A deep, hollow voice echoed from above. “Terribly sorry, but we simply can’t be held accountable for relaying events occurring over the weekend until Wednesday according to article seventy three subsection ‘c’ of the contract.”

As the woman looked up and launched into a complex contractual rebuttal, Albert willed himself unseen and turned toward the wall, intending to pass through it but in that ephemeral state the ghosts could grasp him and they did, holding him and turning him back to face the snarling woman who glanced back at him in the midst of her tirade. She stopped short. A look of great sorrow and weariness crossed her face and she knelt down to look the boy in the eye. “Albert,” she asked in a weary voice, “when was the last time you had something to eat?”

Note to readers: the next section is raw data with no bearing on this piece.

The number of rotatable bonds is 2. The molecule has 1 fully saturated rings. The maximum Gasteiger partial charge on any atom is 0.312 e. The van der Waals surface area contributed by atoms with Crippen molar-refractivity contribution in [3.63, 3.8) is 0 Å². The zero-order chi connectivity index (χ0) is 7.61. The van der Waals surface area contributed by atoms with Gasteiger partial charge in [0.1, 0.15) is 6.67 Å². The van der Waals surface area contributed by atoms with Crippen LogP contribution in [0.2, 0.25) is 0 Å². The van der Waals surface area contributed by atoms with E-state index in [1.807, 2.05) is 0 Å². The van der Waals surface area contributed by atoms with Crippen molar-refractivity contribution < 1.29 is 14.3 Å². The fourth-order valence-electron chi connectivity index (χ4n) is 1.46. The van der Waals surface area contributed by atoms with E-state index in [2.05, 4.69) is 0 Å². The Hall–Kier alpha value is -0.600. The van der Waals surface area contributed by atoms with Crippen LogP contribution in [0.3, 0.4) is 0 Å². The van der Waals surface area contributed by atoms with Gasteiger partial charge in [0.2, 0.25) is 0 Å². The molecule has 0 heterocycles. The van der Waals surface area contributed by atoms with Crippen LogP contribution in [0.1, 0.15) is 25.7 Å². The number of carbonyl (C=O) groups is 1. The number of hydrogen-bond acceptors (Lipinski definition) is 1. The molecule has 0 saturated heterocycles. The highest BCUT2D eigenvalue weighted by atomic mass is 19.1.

“I got a couple dry old donuts from a bin yesterday,” he answered in a small embarrassed voice.

“And you can turn invisible and walk through walls?” She seemed almost impressed.

“Yeah”

“Well, we’d better feed you something and get in touch with the agency that will find you a temporary placement. This is a public school and you can’t live here you know.”

“I know”

“I’m sorry we got off to a bad start Albert. We’ve got so much to do here and they give us so little to do it with. I’m Mrs. Bradamite and I’m the head here and we’ll do as much as we can for you. We deal with so much of this from one day to the next that sometimes we get pretty hard on the outside but things will get better for you now. There are people who understand you here and can teach you the things you’re going to need to know to get by in our world, your world.”
 

Scurrilous

Registered User
Validated User
Mrs. Bradamite lead Albert down the hall to a set of double doors with “OFFICE” stenciled on them in black paint. Inside, a number of secretaries were busy at work with stacks of paper and old fashioned fountain pens. “All the other schools I was at had computers,” he said slowly.